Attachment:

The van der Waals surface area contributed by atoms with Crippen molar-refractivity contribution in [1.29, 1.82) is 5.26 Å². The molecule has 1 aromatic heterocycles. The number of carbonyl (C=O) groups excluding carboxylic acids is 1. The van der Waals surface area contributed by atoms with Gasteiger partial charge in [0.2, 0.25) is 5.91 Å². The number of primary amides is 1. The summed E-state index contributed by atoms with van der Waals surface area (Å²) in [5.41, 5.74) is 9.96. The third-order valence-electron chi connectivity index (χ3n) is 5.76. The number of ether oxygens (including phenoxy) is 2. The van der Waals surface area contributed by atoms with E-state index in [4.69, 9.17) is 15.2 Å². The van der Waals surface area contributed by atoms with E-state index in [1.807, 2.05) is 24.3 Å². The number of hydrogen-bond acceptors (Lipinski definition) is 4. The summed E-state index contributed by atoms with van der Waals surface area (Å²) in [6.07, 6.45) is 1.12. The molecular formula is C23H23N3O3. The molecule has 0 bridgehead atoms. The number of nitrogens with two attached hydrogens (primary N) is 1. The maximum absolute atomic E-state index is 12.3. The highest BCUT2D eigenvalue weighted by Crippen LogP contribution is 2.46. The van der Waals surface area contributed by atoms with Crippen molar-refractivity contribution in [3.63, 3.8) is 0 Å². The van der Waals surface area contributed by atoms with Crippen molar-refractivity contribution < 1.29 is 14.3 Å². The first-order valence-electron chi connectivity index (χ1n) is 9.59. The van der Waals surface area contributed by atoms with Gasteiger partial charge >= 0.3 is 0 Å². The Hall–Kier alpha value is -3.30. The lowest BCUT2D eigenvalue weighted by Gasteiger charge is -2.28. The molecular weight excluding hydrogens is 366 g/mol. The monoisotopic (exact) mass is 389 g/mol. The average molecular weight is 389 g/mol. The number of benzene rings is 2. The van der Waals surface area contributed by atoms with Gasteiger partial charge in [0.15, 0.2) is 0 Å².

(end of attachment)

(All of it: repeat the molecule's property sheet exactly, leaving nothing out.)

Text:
The van der Waals surface area contributed by atoms with Crippen molar-refractivity contribution in [1.29, 1.82) is 5.26 Å². The molecule has 1 aromatic heterocycles. The number of carbonyl (C=O) groups excluding carboxylic acids is 1. The van der Waals surface area contributed by atoms with Gasteiger partial charge in [0.2, 0.25) is 5.91 Å². The number of primary amides is 1. The summed E-state index contributed by atoms with van der Waals surface area (Å²) in [5.41, 5.74) is 9.96. The third-order valence-electron chi connectivity index (χ3n) is 5.76. The number of ether oxygens (including phenoxy) is 2. The van der Waals surface area contributed by atoms with E-state index in [4.69, 9.17) is 15.2 Å². The van der Waals surface area contributed by atoms with E-state index in [1.807, 2.05) is 24.3 Å². The number of hydrogen-bond acceptors (Lipinski definition) is 4. The summed E-state index contributed by atoms with van der Waals surface area (Å²) in [6.07, 6.45) is 1.12. The molecular formula is C23H23N3O3. The molecule has 0 bridgehead atoms. The number of nitrogens with two attached hydrogens (primary N) is 1. The maximum absolute atomic E-state index is 12.3. The highest BCUT2D eigenvalue weighted by Crippen LogP contribution is 2.46. The van der Waals surface area contributed by atoms with Crippen molar-refractivity contribution in [3.63, 3.8) is 0 Å². The van der Waals surface area contributed by atoms with Crippen molar-refractivity contribution < 1.29 is 14.3 Å². The first-order valence-electron chi connectivity index (χ1n) is 9.59. The van der Waals surface area contributed by atoms with Gasteiger partial charge >= 0.3 is 0 Å². The Hall–Kier alpha value is -3.30. The lowest BCUT2D eigenvalue weighted by Gasteiger charge is -2.28. The molecular weight excluding hydrogens is 366 g/mol. The monoisotopic (exact) mass is 389 g/mol. The average molecular weight is 389 g/mol. The number of benzene rings is 2. The van der Waals surface area contributed by atoms with Gasteiger partial charge in [0.15, 0.2) is 0 Å².